On the testing of teachers, we have not obviously defined all the pieces yet of what a reopening of schools looks like, but I think a lot of testing will be a part of it by any definition. And the world I like to get to is one where there's maximal testing available for school communities to give people confidence that they can come back into the school community and really know what's going on and that anyone who for whatever reason still might need to be isolated is isolated in a timely fashion. So what that looks like when that can be done, how that can be done, those are blanks we need to fill in. But will testing play an important role in the restart schools? Absolutely.
Moderator: Last question for today goes to Erin from Politico.
Question: Hi, Mr. Mayor – couple quick questions about the antibody testing. Have you received new information or assurances as to the reliability of the results of these tests? I know just a couple of weeks ago the Health Department put out an alert, essentially saying not to rely on them. There's anything changed between now and then. And then can you just give some more details of who is eligible? You said people in the neighborhood are prioritized, but how do you define that exactly? And beyond that is, is everyone eligible or do you have to hit other criteria?
Mayor: Thank you, Erin. So, we'll put out the eligibility criteria. Look, we've got a good thing which is testing, but I don't want to see people start to go too far for testing, especially in a world where we're going to start to make it more and more available and more and more places. So I want there to be a sense of localness to this. That's why it's so important to have a priority for residents in, you know, nearby communities. This is to reach a lot of people. It's also for the research purposes I talked about and if you're talking about you need to do thousands of people at each test site, you know, you can do that in so many parts of the city, in a, you know, an area within walking distance of the test site even, you could get enough people to reach those goals. So, I want it to be very local. People will call and reserve, preference will be given to the local area. Obviously there's additional testing and people can to it from places that are somewhat farther, we're going to allow that, but it's not our preference, our preferences for it to be as local as possible just to minimize travel, because we know more and more testing is coming behind it. We're obviously in an intensive ramp up now.
On the reliability, you know, I think it's a great question. I think it's really important that we are clear. This test is not the end all, be all. Said it a bunch of times, we'll say it every single day, it will be – there'll be written materials given to people. There'll be reminders given by the health care professionals. We are not promising people a rose garden here. We're not saying the antibody test is the last word. It's not, but it tells you something. The most effective tests, and obviously we're working with BioReference and Quest Diagnostics to make sure that we have the tests that we believe are the most fine-tuned, if you will, the most specific to indicating that you've had COVID-19 and you've been exposed to it previously. We will announce exactly what those tests are and give information about the nature of them. But we would only utilize as the City of New York, we'd only work with partners who agreed to use a test that we have higher confidence in, in terms of its specificity, identifying the presence of COVID-19 previously in someone's experience. There are some other tests out there that I think are less reliable. We're not going to work with those so we will be clear about reliability levels.
But even with that said, that what we know, what we don't know, what we can know is if you've been exposed to the disease and you came through it, that tells you something, that is helpful. It tells you something about your experience, it tells you something about your resiliency. It's helpful to know. It does not change the fact that you still need to take precautions. We'll keep delineating all those precautions because we don't have the hardest evidence that you couldn't get the disease again. We don't have a lot of evidence that you will get the disease again or it's likely, but we can't say definitively you won't, so we're going to keep telling people to be careful and safe because of abundance of caution. Certainly if someone has been exposed to disease, that's important again for knowing who could be candidates to provide plasma for that kind of treatment for others and the research is the research and having facts about people helps us on a research level to understand disease, as I said, to understand it demographically, by occupation, all sorts of things we need to know.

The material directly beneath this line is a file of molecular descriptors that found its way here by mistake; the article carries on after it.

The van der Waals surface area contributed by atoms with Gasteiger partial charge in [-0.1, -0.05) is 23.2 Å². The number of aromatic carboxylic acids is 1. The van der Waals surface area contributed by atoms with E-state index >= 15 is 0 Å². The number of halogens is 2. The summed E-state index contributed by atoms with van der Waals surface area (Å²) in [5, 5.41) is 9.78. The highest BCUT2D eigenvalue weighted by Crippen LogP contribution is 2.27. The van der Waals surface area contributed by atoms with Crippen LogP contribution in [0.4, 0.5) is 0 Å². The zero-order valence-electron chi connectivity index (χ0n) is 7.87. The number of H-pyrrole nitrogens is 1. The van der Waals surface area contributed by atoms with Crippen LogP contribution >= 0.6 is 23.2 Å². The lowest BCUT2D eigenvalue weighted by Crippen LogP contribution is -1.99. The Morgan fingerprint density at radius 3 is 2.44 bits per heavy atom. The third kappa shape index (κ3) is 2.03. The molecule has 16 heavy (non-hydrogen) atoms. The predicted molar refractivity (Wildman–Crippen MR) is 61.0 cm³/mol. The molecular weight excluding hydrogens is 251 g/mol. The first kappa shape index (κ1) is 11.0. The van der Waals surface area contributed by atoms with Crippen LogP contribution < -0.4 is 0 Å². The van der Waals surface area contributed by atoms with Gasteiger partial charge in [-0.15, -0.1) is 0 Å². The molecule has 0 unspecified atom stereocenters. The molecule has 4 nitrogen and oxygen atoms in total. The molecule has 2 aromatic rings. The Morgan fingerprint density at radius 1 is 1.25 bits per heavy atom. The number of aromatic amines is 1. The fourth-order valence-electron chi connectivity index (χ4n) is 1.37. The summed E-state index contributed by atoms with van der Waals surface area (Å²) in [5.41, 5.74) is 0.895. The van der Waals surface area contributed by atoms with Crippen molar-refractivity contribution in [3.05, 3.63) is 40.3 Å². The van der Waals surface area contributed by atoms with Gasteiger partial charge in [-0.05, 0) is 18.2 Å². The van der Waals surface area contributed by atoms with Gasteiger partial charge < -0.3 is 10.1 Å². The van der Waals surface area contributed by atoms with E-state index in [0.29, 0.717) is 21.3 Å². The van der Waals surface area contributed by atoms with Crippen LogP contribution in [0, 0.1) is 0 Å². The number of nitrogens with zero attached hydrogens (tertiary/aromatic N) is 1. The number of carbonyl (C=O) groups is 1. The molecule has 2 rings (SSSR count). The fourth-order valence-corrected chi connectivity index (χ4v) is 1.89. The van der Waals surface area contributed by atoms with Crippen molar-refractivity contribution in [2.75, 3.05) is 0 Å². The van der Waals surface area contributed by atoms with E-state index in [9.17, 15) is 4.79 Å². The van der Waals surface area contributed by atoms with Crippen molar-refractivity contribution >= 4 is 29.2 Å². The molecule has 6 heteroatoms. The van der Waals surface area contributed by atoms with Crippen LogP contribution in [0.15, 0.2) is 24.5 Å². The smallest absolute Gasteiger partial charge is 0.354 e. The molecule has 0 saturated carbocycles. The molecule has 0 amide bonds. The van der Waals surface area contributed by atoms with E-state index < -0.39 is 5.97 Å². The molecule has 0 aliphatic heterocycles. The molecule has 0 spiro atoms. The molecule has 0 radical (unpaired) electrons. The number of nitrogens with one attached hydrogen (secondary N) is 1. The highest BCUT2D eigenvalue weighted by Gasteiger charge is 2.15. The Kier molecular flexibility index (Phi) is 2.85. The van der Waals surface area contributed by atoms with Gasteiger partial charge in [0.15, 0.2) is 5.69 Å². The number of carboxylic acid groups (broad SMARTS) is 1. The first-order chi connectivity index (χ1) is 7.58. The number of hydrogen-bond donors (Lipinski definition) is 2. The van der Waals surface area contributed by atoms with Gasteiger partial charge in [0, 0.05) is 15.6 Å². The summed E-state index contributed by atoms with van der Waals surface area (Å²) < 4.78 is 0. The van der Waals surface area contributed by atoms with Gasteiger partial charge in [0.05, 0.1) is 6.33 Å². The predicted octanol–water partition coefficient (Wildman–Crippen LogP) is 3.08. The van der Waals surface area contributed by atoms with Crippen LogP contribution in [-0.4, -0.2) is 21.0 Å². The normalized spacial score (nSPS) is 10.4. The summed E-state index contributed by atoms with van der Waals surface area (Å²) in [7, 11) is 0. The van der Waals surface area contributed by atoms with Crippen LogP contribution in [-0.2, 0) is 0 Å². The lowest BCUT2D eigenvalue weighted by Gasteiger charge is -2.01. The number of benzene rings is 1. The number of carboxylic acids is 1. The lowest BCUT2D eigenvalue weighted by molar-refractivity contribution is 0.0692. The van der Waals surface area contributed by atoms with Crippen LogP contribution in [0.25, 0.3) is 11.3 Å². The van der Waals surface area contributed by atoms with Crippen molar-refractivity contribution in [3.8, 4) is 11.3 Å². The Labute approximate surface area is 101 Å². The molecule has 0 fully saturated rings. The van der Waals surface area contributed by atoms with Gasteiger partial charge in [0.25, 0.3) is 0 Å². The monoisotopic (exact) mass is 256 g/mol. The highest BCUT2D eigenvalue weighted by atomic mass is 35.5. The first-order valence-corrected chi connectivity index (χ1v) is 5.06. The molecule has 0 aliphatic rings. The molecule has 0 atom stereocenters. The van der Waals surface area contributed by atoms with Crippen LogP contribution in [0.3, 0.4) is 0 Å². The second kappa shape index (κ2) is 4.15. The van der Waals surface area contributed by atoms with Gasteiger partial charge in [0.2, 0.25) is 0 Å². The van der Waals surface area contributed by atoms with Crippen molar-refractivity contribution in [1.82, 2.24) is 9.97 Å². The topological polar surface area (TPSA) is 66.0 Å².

So, we'll keep putting all those qualifiers on and if someone comes to get tested, they're like, oh wow, you know, if I get a positive it means I don't need to wear a face covering anymore or if I work in a I don't need PPEs, we'll say instantly, no, you still do. Until this is over, you still do. So we'll keep putting all those qualifiers on, but it still helps. It still tells us something. And again, as we get the final specifics out there, we'll give a lot of detail on which test we're using and what it means and how we're going to move forward.
All right, well everybody, I'm going to finish where I started on a word again, synonymous with our city, confidence. I feel a lot of confidence today myself and I have been taking in so much information from day one. If I was not convinced we were on the right path, I would tell you. You'd be able to see it in my face. I am 100 percent confident that we can and will beat this disease and I am even more confident because of what I've seen you do. There is an interesting line in life between confidence and arrogance. Arrogance is when in many cases you aren't backing it up with the facts. In this case I have confidence and New Yorkers have confidence because we're actually proving to ourselves and to the world that we can change the reality of what's happening in this city and we can beat back this disease. It’s happening literally every single day and the indicators go over it each day show it, and you can see it in the life of the city that things are getting better because people did the right thing.
So, there will be doubts along the way. There will probably be some setbacks even, but you don't have to wonder about New Yorkers. You don't have to wonder about our basic nature. You don't have to wonder about our toughness, our strength, our compassion for each other. You don't have to wonder about the ability of New Yorkers to do big things. It's playing out on the great stage right now. It's playing out before our very eyes, and I am confident we're moving in the right direction and please, I know it's not easy. I know it's too long a battle, but we will get through it. Do what you're doing. Do even more. Spread the word about the power of social distancing, of wearing those face coverings, of staying home to the maximum extent possible. It's working. Let's keep going and that's the way back to normal.